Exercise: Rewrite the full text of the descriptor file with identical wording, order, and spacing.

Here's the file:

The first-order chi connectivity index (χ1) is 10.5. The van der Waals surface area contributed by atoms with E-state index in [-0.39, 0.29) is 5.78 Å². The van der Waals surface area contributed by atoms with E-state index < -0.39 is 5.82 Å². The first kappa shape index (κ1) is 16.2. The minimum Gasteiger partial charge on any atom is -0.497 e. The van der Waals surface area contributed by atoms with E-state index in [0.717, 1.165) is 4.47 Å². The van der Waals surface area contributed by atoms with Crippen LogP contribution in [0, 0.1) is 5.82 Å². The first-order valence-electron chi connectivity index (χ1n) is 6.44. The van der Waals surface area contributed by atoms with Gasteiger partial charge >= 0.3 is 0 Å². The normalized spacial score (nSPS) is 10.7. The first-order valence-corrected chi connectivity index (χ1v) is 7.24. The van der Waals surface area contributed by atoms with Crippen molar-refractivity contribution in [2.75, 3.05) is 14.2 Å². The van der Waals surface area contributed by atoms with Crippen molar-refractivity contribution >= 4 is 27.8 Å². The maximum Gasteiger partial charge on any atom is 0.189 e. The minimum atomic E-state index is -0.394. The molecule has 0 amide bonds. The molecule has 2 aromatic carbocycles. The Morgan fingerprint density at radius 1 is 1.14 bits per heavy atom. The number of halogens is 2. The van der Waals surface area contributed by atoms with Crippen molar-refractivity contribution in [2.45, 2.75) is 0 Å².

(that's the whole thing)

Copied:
The first-order chi connectivity index (χ1) is 10.5. The van der Waals surface area contributed by atoms with E-state index in [-0.39, 0.29) is 5.78 Å². The van der Waals surface area contributed by atoms with E-state index < -0.39 is 5.82 Å². The first kappa shape index (κ1) is 16.2. The minimum Gasteiger partial charge on any atom is -0.497 e. The van der Waals surface area contributed by atoms with E-state index in [0.717, 1.165) is 4.47 Å². The van der Waals surface area contributed by atoms with Crippen LogP contribution in [0, 0.1) is 5.82 Å². The first-order valence-electron chi connectivity index (χ1n) is 6.44. The van der Waals surface area contributed by atoms with Gasteiger partial charge >= 0.3 is 0 Å². The normalized spacial score (nSPS) is 10.7. The first-order valence-corrected chi connectivity index (χ1v) is 7.24. The van der Waals surface area contributed by atoms with Crippen molar-refractivity contribution in [2.75, 3.05) is 14.2 Å². The van der Waals surface area contributed by atoms with Crippen molar-refractivity contribution >= 4 is 27.8 Å². The maximum Gasteiger partial charge on any atom is 0.189 e. The minimum atomic E-state index is -0.394. The molecule has 0 amide bonds. The molecule has 2 aromatic carbocycles. The Morgan fingerprint density at radius 1 is 1.14 bits per heavy atom. The number of halogens is 2. The van der Waals surface area contributed by atoms with Crippen molar-refractivity contribution in [2.45, 2.75) is 0 Å².